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The European Union’s primary law

The European Union’s primary law

 

SUMMARY OF:

EU primary law

WHAT IS PRIMARY LAW?

KEY POINTS

Primary law, also known as primary sources, is derived from the EU’s:

Scope of primary law:

  • geographical: to EU countries, some islands and overseas territories, such as French overseas departments, and territories whose foreign relations are handled by a member country, such as Gibraltar and the UK (1);
  • temporal: from the time a treaty enters into force.

BACKGROUND

In addition to primary law, EU law is based on secondary and supplementary sources:

International agreements with non-EU countries or with international organisations are also an integral part of EU law. These agreements are separate from primary law and secondary legislation and form a sui generis category. According to some judgments of the CJEU, they can have direct effect and their legal force is superior to secondary legislation, which must therefore comply with them.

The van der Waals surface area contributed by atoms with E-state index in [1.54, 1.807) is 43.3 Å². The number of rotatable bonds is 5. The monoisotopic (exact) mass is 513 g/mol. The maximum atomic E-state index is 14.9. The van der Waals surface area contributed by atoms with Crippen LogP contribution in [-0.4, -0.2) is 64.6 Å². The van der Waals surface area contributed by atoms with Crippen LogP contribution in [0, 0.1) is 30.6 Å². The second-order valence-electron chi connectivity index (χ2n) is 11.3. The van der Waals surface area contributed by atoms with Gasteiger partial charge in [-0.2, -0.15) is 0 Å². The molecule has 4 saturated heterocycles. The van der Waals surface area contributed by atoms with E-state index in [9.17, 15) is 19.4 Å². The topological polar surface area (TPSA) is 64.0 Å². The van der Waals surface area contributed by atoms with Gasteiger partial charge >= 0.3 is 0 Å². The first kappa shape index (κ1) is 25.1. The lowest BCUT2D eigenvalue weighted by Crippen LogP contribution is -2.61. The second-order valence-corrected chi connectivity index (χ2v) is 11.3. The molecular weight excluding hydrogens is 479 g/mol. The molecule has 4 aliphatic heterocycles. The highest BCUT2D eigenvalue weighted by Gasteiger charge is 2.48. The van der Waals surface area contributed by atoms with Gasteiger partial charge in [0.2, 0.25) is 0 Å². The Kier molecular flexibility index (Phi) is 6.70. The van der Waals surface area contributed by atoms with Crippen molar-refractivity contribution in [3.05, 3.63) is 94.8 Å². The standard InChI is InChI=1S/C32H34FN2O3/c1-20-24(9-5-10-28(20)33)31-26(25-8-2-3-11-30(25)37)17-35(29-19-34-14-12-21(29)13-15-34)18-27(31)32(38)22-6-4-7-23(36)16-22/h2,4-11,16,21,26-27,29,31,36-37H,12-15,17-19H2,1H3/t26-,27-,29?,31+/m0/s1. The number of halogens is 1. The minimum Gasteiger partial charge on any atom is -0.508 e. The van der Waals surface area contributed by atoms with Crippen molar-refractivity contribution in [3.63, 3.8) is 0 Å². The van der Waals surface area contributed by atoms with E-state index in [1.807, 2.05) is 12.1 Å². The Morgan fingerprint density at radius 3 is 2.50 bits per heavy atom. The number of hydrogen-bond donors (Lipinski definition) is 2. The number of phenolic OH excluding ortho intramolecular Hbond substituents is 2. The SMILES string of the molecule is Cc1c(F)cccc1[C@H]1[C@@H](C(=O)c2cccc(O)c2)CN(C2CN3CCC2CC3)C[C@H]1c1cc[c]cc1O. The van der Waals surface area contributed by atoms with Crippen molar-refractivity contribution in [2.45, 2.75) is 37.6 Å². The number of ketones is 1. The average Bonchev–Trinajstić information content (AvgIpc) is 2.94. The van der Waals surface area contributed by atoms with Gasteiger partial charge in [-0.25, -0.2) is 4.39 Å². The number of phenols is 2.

MAIN DOCUMENT

Consolidated versions of the Treaty on European Union and the Treaty on the Functioning of the European Union — Consolidated version of the Treaty on European Union — Consolidated version of the Treaty on the Functioning of the European Union — Protocols Annexes to the Treaty on the Functioning of the European Union — Declarations annexed to the Final Act of the Intergovernmental Conference which adopted the Treaty of Lisbon, signed on 13 December 2007 — Tables of equivalences (OJ C 202, 7.6.2016, pp. 1-388)

last update 13.03.2020



(1) The United Kingdom withdrew from the European Union and became a third country (non-EU country) as of 1 February 2020.

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